Demonstrate an effective use of Art and Design software :
I think I have attained an adequate understanding of the variety of different software that we come across during the module. I feel that I could have explored Illustrator more and will perhaps do this in my own time. I am pleased however with my progress in Cinema 4D, even though I hesitant to use 3D Modelling software based on previous experience.
Demonstrate effective use of digital hardware and associated technologies :
I believe that I have more full understanding of the interplay between digital hardware and other mediums. I feel that is evident in my responses which are linked, in some way to work from other modules.
Produce and present creative digital solutions to Art and Design problems :
I believe my responses have been creative and I have often went away from the lesson to explore the software in my own time. Having said this my responses can still be bracketed in this fantasy/lord of the rings style and to form more creative responses I should move away from this.
Create on-line Art and Design presentations and resources :
This is evident in my blog, of which I have tried to maintain an constant activity. I could perhaps think about the overall presentation of my blog more and think about this for next year when we ill be setting up our own websites.
Manage and evaluate their own use of digital applications :
I think this is definitely an area where I need to improve upon. Although my responses are of high quality they often lack the reflective practice to push them further, an issue which I must address to operate more successfully as an art and design practitioner.
Action Plan :
More reflective responses
Steer away from a particularly style.
Based upon the glass twin-set that I completed earlier in the Glass Workshop. I used Illustrator in order to create a vector tree design.
I am overall pleased with final outcome. The intricate design establishes connotations of intrinsic worth even though the production is relatively inexpensive to make on the Razorlab site. I also feel that the burn mark on the surface add the overall character of the piece making it feel more valuable. Having said this I feel that pendant itself is perhaps a little large to be worn, however its light-weighted-ness makes up for this. It has led me to consider using lasercutting as another medium to realise my ideas, one which produces effective results and requires only a basic knowledge of Adobe Illustrator.
Effectively presenting and communicating work and ideas is a fundamental skill required to operate successfully as an art and design practitioner. Good and bad design can be seen and is addressed by the brain almost subconsciously and can be the difference between preference and strong dislike. The main goal of the 2D workshop is to instil the importance of this when visual presentation can often by overlooked for content. This will be achieved through research of existing grid and layout systems alongside binding techniques in the creation of a self-promotional booklet. It will stress the significance of the interplay between text and images (in unison with overall design) in creating something which is a visually accomplished, which the booklet will demonstrate.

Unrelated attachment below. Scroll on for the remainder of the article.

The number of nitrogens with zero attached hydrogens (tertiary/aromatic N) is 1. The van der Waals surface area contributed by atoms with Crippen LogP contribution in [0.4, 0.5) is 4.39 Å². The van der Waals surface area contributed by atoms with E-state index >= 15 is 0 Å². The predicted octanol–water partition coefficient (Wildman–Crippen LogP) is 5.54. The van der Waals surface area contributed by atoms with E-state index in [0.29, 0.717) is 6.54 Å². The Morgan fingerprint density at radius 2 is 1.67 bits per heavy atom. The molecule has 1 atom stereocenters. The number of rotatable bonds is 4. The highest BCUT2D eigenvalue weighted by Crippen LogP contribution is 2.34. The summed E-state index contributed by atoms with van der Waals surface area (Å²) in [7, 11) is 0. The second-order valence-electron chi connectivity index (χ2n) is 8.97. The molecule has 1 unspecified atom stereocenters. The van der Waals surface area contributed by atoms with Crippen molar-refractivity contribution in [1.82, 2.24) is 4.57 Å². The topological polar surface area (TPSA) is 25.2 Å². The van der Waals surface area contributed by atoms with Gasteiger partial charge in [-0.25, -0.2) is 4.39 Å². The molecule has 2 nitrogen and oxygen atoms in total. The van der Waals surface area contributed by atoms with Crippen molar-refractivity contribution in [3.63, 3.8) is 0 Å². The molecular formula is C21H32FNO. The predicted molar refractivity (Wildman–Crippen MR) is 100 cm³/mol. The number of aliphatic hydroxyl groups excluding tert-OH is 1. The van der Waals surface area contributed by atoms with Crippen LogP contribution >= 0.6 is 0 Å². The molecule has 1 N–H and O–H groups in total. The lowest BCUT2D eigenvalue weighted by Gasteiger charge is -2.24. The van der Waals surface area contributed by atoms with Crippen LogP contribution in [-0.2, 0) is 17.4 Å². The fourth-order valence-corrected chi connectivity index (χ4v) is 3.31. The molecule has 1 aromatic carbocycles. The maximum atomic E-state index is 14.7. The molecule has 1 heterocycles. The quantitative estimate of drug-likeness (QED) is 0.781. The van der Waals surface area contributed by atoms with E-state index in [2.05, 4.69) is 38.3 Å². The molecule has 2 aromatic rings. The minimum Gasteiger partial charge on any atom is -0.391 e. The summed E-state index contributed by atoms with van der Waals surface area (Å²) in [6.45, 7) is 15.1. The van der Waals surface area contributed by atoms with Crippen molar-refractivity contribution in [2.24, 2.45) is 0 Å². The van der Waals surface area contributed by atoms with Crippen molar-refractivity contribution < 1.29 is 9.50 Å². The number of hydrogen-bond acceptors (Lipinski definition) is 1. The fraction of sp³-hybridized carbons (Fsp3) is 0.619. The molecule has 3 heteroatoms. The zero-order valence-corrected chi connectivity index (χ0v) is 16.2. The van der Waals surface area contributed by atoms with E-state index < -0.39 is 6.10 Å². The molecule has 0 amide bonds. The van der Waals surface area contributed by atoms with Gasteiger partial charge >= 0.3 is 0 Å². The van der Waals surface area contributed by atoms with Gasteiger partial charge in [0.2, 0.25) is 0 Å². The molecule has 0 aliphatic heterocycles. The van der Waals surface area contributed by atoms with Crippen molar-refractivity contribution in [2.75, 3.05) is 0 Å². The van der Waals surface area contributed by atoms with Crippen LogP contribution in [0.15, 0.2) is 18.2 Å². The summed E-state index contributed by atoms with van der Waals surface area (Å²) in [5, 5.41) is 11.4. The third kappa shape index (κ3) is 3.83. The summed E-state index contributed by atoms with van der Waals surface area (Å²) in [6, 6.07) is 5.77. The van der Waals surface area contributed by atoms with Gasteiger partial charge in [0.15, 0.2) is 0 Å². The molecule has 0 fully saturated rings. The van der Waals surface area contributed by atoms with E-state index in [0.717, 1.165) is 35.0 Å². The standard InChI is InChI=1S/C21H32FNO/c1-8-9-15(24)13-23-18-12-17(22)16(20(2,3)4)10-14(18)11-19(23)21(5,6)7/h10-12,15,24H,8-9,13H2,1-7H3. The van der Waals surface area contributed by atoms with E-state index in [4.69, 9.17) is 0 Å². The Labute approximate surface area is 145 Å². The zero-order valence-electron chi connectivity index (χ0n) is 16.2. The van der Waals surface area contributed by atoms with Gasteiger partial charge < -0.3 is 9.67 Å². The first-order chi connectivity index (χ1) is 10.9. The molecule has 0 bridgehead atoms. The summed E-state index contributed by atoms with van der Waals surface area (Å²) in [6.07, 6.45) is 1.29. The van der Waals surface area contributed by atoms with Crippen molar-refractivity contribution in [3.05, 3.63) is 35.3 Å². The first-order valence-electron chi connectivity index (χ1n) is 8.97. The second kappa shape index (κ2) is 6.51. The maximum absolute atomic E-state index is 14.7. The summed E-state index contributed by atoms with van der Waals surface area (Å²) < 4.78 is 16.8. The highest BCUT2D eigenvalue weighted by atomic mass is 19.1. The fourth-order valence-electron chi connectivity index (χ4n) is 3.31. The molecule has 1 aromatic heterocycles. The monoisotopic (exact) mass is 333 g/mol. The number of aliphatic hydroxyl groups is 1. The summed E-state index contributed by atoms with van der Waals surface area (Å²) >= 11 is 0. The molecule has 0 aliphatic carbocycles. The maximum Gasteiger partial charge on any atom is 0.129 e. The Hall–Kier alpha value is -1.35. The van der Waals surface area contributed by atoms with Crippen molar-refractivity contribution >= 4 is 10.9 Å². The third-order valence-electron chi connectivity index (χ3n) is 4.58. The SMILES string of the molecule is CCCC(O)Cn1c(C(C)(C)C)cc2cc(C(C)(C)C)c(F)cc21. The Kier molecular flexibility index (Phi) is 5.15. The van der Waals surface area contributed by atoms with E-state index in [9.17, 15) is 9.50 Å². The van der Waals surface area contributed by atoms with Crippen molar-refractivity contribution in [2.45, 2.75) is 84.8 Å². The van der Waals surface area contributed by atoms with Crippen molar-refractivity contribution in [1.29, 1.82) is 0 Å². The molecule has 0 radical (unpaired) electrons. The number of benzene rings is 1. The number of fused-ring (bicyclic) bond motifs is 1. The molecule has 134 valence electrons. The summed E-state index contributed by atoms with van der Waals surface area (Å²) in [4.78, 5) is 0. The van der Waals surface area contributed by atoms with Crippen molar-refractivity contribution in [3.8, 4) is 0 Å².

Having completed linocut prints in the past I was relatively familiar with the processes involved, however revisiting it has allowed for a more professional approach to be established within my previous knowledge. I have come to learn that heating the lino prior to cutting makes it much easier due to the oil-based nature of the lino. In my previous practice of the process I had cut the lino in its state at room temperature and began cutting this way to begin with, finding fluid cutting to be difficult to achieve. To remedy this I found that heating the surface of the lino allowed for more accurate and intricate elements to be cut more effectively and easily. I found cutting my highly detailed image out of the lino to be most time-consuming and as a result better understand the meticulous artistic skill required to create truly impressive works of print. The most valuable part of the workshop was learning about the importance of registration in creating success overprints. This is the main issue I think I encountered in my own work. Whether it be my complacency with the printing process or an inaccurate preparation of the registration guide, in several of the reduction prints the two printed images do not sit precisely over one another, with only one successfully achieving this. While this is not traditionally accepted as a ‘good print’ I believe the ‘fractionally-off’ value of the prints creates an effective aesthetic in itself, almost creating a holographic 3D-like illusion. During the process of cutting my lino I have come to realise the importance of mark making within print-making in ensuring accurate designs and tonal values are created. I found that outlining shapes should generally be completed with a fluid cut without ‘breaking’ the line whereas the tonal qualities should be achieved through smaller more expressive cuts. It was interesting to realise that even the smallest indentation in the surface of lino would not print and this allowed me to also utilize the depth of cut in establishing the visual qualities in my print. In creating the reduction lino prints I have also gained knowledge of surface qualities. Through printing on a range of paper and card grade and types I was able to see which responded most effectively to the printing ink and have found that the high-quality card was the best to work on. While the blotter paper created an interested embossed characteristic I believe the lines within the print are not as crisp where it has bled across the surface of the paper. The printing workshop has also allowed me to know workings of an Albion printing press and understand its advantages in achieving a solid print which can be duplicated many times over. Although my final reduction prints have not been completely successful I still am happy with the outcome of them and believe they are interesting, compositionally. The aesthetic qualities combined with the skill behind cutting the lino printing plate has transformed my unrefined ‘selfie’ photography into an effective and viable piece of artwork and thereby achieving the goal for this project. If I ere to revisit print-making I would perhaps plan my composition more carefully beforehand and think of methods in order to create a set of prints with a common theme, increasing their commercial prospects. I would also take heed of the problems encountered within this printing workshop in created my own registration board and ensure I adhere to it strictly.